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Creation: Life and How to Make It [Paperback]

by Steve Grand
4.1 out of 5 stars  See all reviews (14 customer reviews)

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Book Description

March 25, 2003 0674011139 978-0674011137

Working mostly alone, almost single-handedly writing 250,000 lines of computer code, Steve Grand produced Creatures®, a revolutionary computer game that allowed players to create living beings complete with brains, genes, and hormonal systems--creatures that would live and breathe and breed in real time on an ordinary desktop computer. Enormously successful, the game inevitably raises the question: What is artificial life? And in this book--a chance for the devoted fan and the simply curious onlooker to see the world from the perspective of an original philosopher-engineer and intellectual maverick--Steve Grand proposes an answer.

From the composition of the brains and bodies of artificial life forms to the philosophical guidelines and computational frameworks that define them, Creation plumbs the practical, social, and ethical aspects and implications of the state of the art. But more than that, the book gives readers access to the insights Grand acquired in writing Creatures--insights that yield a view of the world that is surprisingly antireductionist, antimaterialist, and (to a degree) antimechanistic, a view that sees matter, life, mind, and society as simply different levels of the same thing. Such a hierarchy, Grand suggests, can be mirrored by an equivalent one that exists inside a parallel universe called cyberspace.

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Editorial Reviews Review

Though its title brings to mind the hubris of Frankenstein, Steve Grand's Creation: Life and How to Make It is just humble enough to keep its readers hooked. Best known as the developer of the Creatures series of artificial-life software, Grand has quite a following among devotees of playful complexity.

The book ranges from deep ruminations on the nature of life and mind (artificial and biological) to fairly concrete advice for future creators, and his writing is just as elegant and compelling as his software. Sometimes his cleverness gets the best of him, but for the most part, his wordplay is used to serve his ideas, which are thought-provoking even for readers who have no intention of creating life.

Many will be surprised at the strength of Grand's antireductionism, but he makes his case vigorously and may win a few converts to the emergent-phenomena camp. Creation is essential reading for those of us who want to think through the consequences of our actions before we imitate Frankenstein's mistake. --Rob Lightner --This text refers to an out of print or unavailable edition of this title.

From Publishers Weekly

Blending aspects of philosophy, computer science, artificial intelligence, biology and computer gaming, Grand attempts to define life, discuss the nature of the human soul and demonstrate how it is possible to create entities that demand to be called both living and intelligent. A tall order indeed, and to wonderful effect, Grand draws heavily on his experience writing computer code (he developed the popular computer game Creatures, e in which cyberbeings "live," learn and reproduce). He is at his best describing the problems encountered and the solutions used to animate his virtual universe. While at first glance Grand's definitions of life ("patterns that persist by metabolizing and reproducing" or "high-order persistent phenomena, which endure through intelligent interaction with their environment") might be off-putting, he explains his terms clearly and carefully, guiding the reader comfortably through various levels of discussion. He argues persuasively that life, both real and artificial, is an emergent property, arising inevitably from the interactions of its component parts and, as such, is something much greater than and qualitatively different from the sum of its parts. This view leads Grand to assert that most scientists working in the field of artificial intelligence are taking the wrong tack when they attempt to program intelligence into machines. Published last year in England, this is an enjoyable and thought-provoking volume.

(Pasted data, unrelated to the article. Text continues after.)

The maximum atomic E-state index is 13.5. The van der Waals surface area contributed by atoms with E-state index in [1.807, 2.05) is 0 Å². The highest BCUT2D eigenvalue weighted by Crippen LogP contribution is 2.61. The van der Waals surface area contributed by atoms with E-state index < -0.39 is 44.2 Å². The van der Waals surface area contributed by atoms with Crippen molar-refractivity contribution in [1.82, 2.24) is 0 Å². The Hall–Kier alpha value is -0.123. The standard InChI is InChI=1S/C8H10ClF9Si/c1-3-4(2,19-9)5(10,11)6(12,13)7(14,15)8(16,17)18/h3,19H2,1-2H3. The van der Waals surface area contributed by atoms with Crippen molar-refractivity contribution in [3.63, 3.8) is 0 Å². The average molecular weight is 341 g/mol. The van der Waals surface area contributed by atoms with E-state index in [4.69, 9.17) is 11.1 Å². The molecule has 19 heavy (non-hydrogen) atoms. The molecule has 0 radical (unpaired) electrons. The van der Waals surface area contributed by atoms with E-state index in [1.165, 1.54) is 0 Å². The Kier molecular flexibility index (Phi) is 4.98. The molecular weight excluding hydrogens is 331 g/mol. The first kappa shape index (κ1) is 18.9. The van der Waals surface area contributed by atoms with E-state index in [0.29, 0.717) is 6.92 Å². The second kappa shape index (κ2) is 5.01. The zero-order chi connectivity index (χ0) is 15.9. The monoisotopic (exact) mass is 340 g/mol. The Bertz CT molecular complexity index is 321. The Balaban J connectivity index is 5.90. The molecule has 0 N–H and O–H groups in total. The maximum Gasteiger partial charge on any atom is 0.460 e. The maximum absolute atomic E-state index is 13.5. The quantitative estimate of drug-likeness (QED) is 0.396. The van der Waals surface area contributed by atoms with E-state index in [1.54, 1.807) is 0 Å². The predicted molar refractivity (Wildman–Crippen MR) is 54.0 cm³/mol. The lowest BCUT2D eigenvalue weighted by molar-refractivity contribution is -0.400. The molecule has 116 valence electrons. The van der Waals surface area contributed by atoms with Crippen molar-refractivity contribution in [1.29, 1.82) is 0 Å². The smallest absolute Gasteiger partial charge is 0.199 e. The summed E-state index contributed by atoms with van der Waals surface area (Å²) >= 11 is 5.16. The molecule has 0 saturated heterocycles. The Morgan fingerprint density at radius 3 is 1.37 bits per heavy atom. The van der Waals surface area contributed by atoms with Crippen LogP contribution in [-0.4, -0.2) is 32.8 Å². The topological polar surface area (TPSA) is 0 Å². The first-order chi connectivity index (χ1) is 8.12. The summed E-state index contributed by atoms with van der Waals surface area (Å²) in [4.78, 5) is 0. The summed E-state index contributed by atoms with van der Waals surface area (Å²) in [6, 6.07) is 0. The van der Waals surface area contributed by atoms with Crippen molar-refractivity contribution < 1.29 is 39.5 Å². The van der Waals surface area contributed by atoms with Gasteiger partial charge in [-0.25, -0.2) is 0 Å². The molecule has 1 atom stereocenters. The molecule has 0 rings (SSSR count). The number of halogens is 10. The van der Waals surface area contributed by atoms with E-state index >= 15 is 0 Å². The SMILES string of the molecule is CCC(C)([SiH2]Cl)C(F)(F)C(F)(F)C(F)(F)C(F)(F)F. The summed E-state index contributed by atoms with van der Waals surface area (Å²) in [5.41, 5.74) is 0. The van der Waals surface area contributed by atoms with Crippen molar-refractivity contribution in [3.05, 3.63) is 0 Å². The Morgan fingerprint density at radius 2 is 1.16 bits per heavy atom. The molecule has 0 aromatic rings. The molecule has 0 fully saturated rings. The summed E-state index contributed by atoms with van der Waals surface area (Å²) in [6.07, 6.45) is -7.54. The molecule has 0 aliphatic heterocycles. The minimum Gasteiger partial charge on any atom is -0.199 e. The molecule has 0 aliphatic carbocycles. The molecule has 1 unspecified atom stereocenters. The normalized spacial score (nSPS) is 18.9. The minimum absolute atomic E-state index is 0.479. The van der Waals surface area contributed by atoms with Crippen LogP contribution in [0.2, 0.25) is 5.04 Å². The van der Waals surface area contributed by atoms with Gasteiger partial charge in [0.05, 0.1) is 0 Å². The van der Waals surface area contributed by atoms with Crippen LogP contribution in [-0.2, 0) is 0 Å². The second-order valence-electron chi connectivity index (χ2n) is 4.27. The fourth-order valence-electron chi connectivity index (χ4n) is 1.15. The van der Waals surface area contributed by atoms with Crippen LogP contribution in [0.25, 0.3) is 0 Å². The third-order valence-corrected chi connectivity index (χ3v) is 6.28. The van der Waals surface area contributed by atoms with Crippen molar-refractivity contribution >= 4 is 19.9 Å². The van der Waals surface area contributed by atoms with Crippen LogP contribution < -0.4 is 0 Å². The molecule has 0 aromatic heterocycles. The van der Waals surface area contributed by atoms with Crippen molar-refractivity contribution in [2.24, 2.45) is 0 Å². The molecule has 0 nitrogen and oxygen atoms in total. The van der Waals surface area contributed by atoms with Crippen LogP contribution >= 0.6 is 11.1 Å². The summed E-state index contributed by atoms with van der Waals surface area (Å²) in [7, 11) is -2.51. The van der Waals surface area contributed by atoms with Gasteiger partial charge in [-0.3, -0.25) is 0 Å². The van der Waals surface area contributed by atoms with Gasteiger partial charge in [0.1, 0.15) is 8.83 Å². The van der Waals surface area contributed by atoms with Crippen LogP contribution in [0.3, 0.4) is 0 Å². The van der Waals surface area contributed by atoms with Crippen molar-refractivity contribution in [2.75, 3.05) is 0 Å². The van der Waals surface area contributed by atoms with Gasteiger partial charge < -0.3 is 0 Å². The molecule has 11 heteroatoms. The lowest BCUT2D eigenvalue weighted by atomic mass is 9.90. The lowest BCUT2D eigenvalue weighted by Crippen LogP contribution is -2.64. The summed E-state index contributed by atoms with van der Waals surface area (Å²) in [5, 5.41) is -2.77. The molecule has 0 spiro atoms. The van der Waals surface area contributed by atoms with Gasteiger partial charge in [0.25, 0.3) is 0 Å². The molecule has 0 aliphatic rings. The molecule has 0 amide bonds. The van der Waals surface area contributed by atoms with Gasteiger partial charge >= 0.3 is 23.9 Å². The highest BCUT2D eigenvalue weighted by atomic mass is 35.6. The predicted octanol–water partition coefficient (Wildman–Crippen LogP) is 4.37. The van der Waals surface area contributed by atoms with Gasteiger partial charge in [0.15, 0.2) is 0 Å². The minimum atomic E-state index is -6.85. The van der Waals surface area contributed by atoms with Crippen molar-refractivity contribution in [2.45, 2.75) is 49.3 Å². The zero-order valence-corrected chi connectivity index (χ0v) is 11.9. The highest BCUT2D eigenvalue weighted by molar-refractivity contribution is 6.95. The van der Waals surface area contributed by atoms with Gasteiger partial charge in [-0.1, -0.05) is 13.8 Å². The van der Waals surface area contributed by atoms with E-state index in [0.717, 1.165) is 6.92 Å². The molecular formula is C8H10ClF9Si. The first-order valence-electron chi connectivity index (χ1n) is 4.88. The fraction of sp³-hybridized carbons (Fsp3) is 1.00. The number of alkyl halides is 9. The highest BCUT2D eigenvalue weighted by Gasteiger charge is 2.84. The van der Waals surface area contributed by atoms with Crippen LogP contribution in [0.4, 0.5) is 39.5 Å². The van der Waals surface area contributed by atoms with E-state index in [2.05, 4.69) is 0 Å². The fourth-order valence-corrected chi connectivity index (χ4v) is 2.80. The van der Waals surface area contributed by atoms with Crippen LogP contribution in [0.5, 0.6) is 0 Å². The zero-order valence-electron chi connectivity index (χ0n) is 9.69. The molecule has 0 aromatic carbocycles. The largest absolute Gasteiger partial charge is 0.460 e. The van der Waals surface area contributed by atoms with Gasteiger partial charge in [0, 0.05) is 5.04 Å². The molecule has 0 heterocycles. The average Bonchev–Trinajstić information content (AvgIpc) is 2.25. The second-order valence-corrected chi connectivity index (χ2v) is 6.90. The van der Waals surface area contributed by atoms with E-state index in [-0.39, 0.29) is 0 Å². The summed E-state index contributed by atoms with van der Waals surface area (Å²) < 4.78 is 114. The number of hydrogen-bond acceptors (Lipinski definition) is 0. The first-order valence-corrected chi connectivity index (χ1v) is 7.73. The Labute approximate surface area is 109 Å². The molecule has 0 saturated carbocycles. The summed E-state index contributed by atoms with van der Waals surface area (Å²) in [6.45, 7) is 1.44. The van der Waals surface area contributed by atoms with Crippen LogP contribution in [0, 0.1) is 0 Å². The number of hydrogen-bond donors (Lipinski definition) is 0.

Copyright 2001 Cahners Business Information, Inc.

--This text refers to an out of print or unavailable edition of this title.

Product Details

  • Paperback: 240 pages
  • Publisher: Harvard University Press (March 25, 2003)
  • Language: English
  • ISBN-10: 0674011139
  • ISBN-13: 978-0674011137
  • Product Dimensions: 8.9 x 5.7 x 0.6 inches
  • Shipping Weight: 10.4 ounces (View shipping rates and policies)
  • Average Customer Review: 4.1 out of 5 stars  See all reviews (14 customer reviews)
  • Amazon Best Sellers Rank: #635,594 in Books (See Top 100 in Books)

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Customer Reviews

Most Helpful Customer Reviews
27 of 28 people found the following review helpful
5.0 out of 5 stars Steve Grand's surprising success April 23, 2002
The seemingly impossible-to-deliver promise made by its subtitle ("Life and How to Make It") is reason enough to read this book. And to a significant extent the author does indeed accomplish his task of giving you the recipe to create life. Steve Grand starts by shifting your mindset away from the traditional materialistic assumption that only material objects are real and everything else has an inferior level of existence. He succeeds (at least in my case) in convincing the reader that non-material phenomena are just as real as material objects. He goes further to tell you that you are not the matter that you are made of, but rather a persistent phenomenon in which matter flows in and out renewing every bit of your body throughout your life. And that, in this same way, if you are able to create a persistent phenomenon inside a virtual world (like a computer) whose behaviour is similar to that of living objects as we know them, then what you have produced is indeed artificial life. He will then tell you what are the essential building blocks of his artificial creatures and how they are interconnected. You don't get to see any meaningful computer code (of course) but you do get a very clear ontological picture of his creatures.
If this was not enough, there is a hidden and perhaps even greater value to this book. Steve Grand does not have any post-graduate academic training and despite that he was able to lead the team that accomplished (to a certain extent) the gargantuan task that five decades of academic research has not been able to deliver. Steve Grand is a prime example that science can be made quite successfully outside the confines of the academic world. The fact that he was not tied to any academic circle enabled him to discard (and at times even mock at) most assumptions that prevail in the field of AI and pursue a path of his own that ultimately led his team to success.